manual exposure 2Photo by DieterMeyrl via iStock

The ISO level tells you how sensitive your camera is to light in your current surroundings. The higher the ISO value, the more sensitive the camera becomes to light. ISO is also responsible for how much digital noise is in the image. The higher the ISO, the more digital noise (which looks like graininess) there will be in the shot.

The aperture controls the amount of light that reaches your camera. Aperture is measured in f-stops, where larger numbers (i.e., f/22) represent a very small aperture opening and smaller numbers (i.e., f/1.4) represent a very large aperture opening. The smaller the aperture opening, the greater the depth of field, or how much of the scene is in focus.

You can choose where you want each of these levels in order to capture the perfect photo when you shoot in manual mode.

Though manual mode might sound scary, it truly isn't! It just takes time and practice to learn the ropes and feel comfortable using it.

Never Stop Exploring

I think this advice is as good for a novice landscape photographer as it is for a pro. The chances of burnout in photography are high, particularly with landscape photography because it is so expensive to travel and explore new places.

When I say never stop exploring, I don’t mean you need to constantly be on the road, or in a new country, but I do mean you need to adopt a childlike wonder. You need to ask yourself what you’re not seeing in your own backyard. You need to get out of your comfort zone because this is where the most growth is going to happen to you.

Never stop trying to get the best shot of your life because chances are you haven’t yet captured it!

Get inspired to explore more in the video above by Thomas Heaton.

Learn More:

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Nevada Photography and Travel Guide - Lake Tahoe Area

tahoe photography guidePhoto by Steven-Baranek via iStock

Last week, we published the first in a series of five Nevada photography and travel guides.

Where that one featured photography hot spots in the Vegas area, this one focuses on much more natural terrain - Lake Tahoe.

The Tahoe area of Nevada is unparalleled in its beauty, with opportunities for photographing the lake itself, as well as its beaches, interesting rock formations, and gorgeous sunsets, just to name a few.

Below, we've outlined our top three picks for photography spots in Tahoe, and have also provided details about where to stay, where to eat, points of interest, and so forth.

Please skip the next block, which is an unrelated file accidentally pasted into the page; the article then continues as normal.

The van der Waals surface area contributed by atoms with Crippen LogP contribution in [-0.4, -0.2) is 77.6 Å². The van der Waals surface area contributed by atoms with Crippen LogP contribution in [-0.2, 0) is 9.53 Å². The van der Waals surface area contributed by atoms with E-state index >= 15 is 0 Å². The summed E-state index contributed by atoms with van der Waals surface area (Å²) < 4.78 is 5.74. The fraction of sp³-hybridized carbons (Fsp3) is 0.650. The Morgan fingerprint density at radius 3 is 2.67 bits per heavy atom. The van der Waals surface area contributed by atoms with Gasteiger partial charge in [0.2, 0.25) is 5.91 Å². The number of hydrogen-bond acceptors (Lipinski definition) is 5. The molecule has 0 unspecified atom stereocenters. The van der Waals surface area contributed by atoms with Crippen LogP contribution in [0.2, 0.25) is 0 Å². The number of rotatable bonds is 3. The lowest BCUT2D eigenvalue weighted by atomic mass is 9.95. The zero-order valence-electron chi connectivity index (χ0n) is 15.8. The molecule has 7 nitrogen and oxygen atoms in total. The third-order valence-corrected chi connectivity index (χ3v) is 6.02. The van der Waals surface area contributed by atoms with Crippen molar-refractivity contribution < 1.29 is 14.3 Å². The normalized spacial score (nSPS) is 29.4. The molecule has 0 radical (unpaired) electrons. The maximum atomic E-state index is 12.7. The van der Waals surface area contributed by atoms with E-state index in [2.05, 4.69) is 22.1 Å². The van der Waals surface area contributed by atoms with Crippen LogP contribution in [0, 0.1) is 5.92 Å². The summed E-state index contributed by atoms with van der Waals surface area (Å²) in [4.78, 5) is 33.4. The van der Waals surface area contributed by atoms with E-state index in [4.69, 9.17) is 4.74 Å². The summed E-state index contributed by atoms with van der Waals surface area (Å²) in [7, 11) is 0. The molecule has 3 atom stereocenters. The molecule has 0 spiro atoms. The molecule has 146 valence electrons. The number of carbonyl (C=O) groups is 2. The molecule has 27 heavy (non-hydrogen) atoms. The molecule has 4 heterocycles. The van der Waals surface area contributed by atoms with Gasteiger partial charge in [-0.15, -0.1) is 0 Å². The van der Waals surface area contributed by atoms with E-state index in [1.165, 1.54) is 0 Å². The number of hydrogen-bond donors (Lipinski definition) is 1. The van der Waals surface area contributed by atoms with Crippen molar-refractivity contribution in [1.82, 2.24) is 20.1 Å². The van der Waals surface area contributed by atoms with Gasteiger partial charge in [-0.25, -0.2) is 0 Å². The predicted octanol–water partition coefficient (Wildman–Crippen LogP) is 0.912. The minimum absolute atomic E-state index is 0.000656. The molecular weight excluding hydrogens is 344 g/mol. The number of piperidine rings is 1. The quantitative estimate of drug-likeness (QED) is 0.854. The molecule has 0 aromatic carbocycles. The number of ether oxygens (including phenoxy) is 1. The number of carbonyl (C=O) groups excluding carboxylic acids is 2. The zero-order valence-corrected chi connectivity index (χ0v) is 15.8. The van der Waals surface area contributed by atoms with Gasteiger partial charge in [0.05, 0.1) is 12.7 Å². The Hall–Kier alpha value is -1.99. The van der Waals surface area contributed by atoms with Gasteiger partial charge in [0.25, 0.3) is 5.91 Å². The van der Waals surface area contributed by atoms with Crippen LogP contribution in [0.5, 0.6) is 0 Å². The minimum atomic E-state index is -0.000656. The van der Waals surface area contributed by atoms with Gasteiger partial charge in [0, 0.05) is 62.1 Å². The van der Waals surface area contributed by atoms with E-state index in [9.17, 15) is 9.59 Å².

What to Photograph in Tahoe - Bonsai Rock

what to photograph in tahoePhoto by Spencer Jones via iStock

Bonsai RockBonsai Rock is a giant boulder just off the eastern shore of Lake Tahoe that has a few small trees growing on it.

While it's an interesting sight on its own, it really takes on an extra level of beauty during sunset, when the sun dips behind the Sierra Nevadas to the west.

As you can see in the photo above, the fiery colors of the sunset bring interest to the sky and to the calm waters of the lake, which helps brighten up the foreground as well.

The little cove in which Bonsai Rock resides is a popular spot for photographers, so get there early to get a premium spot.

emerald bay state park photosPhoto by Jesse Gardner on Unsplash

Planning Your Lake Tahoe Trip

  • Where to Stay:The Hard Rock Hotel & Casino is in a great location on the southern tip of Lake Tahoe, offers 4-Star service, plentiful opportunities for gambling, lake views, and poolside cabanas. Prices are as low as $109/night.
  • Where to Eat: Cafe Fiore is just across the state line in California on the southern shore of the lake. It's a tiny restaurant with tons of ambiance and rave reviews for their authentic Italian cuisine.
  • Must-See Attractions: Emerald Bay State Park is a must-see spot across the border in California. The bay itself is breathtaking, but add in the fact that the only island in Lake Tahoe is in the bay and that there's a gorgeous, historic mansion on the bay as well, and you have a recipe for tons of gorgeous photographs. Sunrise is the ideal time to visit. Don't miss out on Eagle Falls, either.
  • Check the weather in Lake Tahoe right now.

Sand Harbor is Prime Photo Territory

lake tahoe photography guidePhoto by MariuszBlach via iStock

One of the most picturesque beaches in Lake Tahoe is found in Sand Harbor along the northeastern shore of the lake.

As the name indicates, Sand Harbor is a quiet, calm inlet with beautiful sandy beaches that make it an ideal place to take photos (and swim, too!).